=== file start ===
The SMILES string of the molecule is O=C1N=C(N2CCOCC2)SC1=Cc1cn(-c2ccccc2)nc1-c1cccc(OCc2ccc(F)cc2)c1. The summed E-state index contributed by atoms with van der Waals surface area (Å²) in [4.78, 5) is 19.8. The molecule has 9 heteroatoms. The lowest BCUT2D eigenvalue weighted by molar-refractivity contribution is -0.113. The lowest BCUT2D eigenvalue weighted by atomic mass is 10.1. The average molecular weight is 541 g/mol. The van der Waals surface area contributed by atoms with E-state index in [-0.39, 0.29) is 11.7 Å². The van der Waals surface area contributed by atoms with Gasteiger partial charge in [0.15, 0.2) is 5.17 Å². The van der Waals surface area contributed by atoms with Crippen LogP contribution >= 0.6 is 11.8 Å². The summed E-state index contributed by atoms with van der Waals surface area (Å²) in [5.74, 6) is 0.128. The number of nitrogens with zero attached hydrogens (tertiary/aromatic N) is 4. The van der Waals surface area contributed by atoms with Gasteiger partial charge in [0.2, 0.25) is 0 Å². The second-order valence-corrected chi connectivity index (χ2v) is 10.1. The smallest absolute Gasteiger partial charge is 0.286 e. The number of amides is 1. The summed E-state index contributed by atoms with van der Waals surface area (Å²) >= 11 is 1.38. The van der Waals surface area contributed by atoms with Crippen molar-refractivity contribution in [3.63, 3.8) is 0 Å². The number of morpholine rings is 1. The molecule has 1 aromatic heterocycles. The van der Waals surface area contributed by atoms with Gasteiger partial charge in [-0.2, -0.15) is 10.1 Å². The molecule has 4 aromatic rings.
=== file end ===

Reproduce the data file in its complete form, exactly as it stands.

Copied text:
The SMILES string of the molecule is O=C1N=C(N2CCOCC2)SC1=Cc1cn(-c2ccccc2)nc1-c1cccc(OCc2ccc(F)cc2)c1. The summed E-state index contributed by atoms with van der Waals surface area (Å²) in [4.78, 5) is 19.8. The molecule has 9 heteroatoms. The lowest BCUT2D eigenvalue weighted by molar-refractivity contribution is -0.113. The lowest BCUT2D eigenvalue weighted by atomic mass is 10.1. The average molecular weight is 541 g/mol. The van der Waals surface area contributed by atoms with E-state index in [-0.39, 0.29) is 11.7 Å². The van der Waals surface area contributed by atoms with Gasteiger partial charge in [0.15, 0.2) is 5.17 Å². The van der Waals surface area contributed by atoms with Crippen LogP contribution >= 0.6 is 11.8 Å². The summed E-state index contributed by atoms with van der Waals surface area (Å²) in [5.74, 6) is 0.128. The number of nitrogens with zero attached hydrogens (tertiary/aromatic N) is 4. The van der Waals surface area contributed by atoms with Gasteiger partial charge in [0.2, 0.25) is 0 Å². The second-order valence-corrected chi connectivity index (χ2v) is 10.1. The smallest absolute Gasteiger partial charge is 0.286 e. The number of amides is 1. The summed E-state index contributed by atoms with van der Waals surface area (Å²) >= 11 is 1.38. The van der Waals surface area contributed by atoms with Crippen molar-refractivity contribution in [3.63, 3.8) is 0 Å². The number of morpholine rings is 1. The molecule has 1 aromatic heterocycles. The van der Waals surface area contributed by atoms with Gasteiger partial charge in [-0.2, -0.15) is 10.1 Å². The molecule has 4 aromatic rings.